Research

Partnerships for discovery

Research at Northeastern puts humans at the center, ensuring that tomorrow's discoveries in health, security, and sustainability meet human needs and aspirations.

  • External research funding

    research stat

    267%


    increase in external research awards since 2006

  • Lucas Almeida, PhD'21

    EXPERIENTIAL PHD STUDENT HARNESSES TECHNOLOGY, SOCIAL–SCIENCE SKILLS TO GAUGE RISK LEVELS

    After his country's leaders were deposed amid scandal in 2014, Brazilian native Lucas Almeida wondered: Could technology be used to expose wrongdoing? At Northeastern, Almeida enrolled in the world's first PhD program in network science. In 2019, his third year, he joined the LEADERs Program, which challenges students to complete projects at organizations aligned with their research interests. At a startup, GoodLight, Almeida deployed his understanding of complex networks and the dark web to identify red flags for employee misconduct along different dimensions of risk. “Using quantitative and social-science skills,” Almeida says, “I hope to separate real from perceived risks, and bad guys from good.”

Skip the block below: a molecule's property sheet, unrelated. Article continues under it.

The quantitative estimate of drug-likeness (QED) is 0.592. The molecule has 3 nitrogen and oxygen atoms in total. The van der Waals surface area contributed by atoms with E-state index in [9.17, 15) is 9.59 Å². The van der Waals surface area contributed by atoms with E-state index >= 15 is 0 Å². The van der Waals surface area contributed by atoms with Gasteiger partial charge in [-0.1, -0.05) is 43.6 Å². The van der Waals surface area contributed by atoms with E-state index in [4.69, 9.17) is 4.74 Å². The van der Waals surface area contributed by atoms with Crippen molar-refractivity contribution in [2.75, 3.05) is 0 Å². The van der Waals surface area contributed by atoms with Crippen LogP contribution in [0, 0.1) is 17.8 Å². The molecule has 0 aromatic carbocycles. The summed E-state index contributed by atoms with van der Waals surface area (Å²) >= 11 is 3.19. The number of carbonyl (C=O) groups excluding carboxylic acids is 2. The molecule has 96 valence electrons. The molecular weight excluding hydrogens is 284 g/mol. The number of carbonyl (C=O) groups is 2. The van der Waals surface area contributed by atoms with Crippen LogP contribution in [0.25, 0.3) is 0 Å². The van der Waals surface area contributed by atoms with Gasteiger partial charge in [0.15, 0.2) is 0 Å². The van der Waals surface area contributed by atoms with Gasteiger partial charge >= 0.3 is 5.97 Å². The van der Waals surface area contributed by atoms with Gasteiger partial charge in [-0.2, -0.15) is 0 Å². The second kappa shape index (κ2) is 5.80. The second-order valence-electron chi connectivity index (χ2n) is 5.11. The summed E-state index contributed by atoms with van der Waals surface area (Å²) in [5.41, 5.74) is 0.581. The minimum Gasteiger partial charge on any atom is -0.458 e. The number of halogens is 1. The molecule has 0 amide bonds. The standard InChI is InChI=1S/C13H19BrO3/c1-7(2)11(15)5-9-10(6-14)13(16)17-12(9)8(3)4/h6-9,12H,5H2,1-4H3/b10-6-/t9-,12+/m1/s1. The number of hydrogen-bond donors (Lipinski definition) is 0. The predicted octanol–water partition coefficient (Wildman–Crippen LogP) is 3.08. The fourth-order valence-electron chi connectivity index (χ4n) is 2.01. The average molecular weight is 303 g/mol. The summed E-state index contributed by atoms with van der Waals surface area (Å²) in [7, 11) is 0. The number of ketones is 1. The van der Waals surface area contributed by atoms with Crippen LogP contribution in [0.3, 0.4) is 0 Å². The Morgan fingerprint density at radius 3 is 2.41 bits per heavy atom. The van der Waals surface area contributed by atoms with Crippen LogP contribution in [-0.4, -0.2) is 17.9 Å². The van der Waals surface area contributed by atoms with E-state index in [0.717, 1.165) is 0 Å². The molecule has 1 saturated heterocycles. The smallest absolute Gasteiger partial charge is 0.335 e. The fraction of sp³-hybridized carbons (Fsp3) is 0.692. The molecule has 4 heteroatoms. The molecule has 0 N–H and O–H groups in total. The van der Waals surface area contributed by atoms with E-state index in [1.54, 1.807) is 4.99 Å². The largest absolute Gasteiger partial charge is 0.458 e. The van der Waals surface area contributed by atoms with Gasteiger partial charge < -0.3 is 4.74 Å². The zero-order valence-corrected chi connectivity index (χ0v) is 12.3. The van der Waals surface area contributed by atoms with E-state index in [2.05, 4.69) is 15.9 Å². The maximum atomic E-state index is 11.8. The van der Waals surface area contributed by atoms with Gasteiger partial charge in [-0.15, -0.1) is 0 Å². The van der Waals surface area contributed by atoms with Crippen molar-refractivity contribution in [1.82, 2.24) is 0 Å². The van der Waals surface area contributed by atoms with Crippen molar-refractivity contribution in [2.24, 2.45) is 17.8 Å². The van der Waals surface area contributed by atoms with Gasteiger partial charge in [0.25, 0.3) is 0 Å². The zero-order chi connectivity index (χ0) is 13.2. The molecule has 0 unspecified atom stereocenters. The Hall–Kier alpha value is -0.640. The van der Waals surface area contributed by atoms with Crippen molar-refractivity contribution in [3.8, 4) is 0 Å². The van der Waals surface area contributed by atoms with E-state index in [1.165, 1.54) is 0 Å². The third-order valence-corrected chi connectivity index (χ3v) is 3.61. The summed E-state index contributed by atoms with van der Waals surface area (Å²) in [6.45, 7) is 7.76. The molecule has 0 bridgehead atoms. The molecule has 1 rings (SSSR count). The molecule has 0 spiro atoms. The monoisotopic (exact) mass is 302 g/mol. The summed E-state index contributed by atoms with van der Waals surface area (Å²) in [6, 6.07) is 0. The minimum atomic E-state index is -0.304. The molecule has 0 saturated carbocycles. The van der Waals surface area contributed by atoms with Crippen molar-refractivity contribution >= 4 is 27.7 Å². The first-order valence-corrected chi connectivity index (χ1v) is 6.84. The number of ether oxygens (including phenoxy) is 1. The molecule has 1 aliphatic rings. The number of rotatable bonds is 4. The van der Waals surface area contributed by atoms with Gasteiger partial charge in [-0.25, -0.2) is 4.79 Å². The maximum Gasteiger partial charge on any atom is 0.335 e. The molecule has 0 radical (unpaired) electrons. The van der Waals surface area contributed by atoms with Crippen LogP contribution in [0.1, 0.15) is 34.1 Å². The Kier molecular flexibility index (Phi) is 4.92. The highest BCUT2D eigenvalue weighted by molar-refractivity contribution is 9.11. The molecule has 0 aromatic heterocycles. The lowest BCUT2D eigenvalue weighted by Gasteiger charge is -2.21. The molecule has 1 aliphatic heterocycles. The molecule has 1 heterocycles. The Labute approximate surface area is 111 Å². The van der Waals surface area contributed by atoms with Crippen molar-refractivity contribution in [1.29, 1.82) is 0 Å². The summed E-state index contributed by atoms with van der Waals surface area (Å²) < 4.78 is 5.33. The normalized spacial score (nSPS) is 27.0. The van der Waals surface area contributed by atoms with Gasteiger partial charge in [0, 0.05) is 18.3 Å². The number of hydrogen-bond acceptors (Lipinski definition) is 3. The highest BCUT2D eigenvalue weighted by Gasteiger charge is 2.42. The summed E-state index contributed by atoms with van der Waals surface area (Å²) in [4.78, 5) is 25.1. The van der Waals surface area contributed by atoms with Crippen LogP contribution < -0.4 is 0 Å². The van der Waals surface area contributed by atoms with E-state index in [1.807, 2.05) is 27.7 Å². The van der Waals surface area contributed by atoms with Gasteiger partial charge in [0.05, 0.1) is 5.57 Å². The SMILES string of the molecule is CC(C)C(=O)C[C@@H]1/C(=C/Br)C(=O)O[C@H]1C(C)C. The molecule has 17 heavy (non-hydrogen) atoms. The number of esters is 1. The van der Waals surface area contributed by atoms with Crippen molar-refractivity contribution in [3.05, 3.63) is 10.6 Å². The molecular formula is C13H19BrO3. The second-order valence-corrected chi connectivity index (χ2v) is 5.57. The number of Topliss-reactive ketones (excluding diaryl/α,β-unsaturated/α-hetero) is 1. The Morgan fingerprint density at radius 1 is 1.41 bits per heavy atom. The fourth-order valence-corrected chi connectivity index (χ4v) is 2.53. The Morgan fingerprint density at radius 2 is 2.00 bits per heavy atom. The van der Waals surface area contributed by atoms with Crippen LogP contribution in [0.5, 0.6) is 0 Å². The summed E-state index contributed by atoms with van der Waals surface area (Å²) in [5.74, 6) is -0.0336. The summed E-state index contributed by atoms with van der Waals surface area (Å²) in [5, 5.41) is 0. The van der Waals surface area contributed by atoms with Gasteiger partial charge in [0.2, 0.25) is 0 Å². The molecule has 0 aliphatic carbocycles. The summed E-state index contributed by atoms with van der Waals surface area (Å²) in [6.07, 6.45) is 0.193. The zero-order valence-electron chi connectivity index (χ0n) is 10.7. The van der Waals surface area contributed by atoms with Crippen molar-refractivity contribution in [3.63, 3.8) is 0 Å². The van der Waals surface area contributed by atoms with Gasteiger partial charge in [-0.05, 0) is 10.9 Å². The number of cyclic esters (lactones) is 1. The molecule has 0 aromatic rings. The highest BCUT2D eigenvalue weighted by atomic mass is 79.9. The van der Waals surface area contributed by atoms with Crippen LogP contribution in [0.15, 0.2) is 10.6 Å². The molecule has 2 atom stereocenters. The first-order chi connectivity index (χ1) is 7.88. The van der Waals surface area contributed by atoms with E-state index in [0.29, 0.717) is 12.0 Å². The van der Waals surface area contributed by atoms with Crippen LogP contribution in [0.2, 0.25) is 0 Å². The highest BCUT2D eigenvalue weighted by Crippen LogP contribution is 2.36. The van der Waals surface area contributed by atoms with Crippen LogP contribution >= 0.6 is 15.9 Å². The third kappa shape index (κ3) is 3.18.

Human-centered innovation

Of Northeastern’s 8 interdisciplinary research institutes, 3 were announced in 2018–2019

  • Institute for Chemical Imaging of Living Systems

    At this institute, directed by Heather Clark, professor of bioengineering and chemistry and chemical biology, researchers are creating new technologies to view and track, in real time, important but currently undetectable biochemicals involved in relaying signals throughout the brain, nervous system, and body. The team's leading-edge imaging tools will shine a light on how diseases emerge and advance—or retreat in the face of treatment—and will also support a more personalized, targeted approach to drug therapies.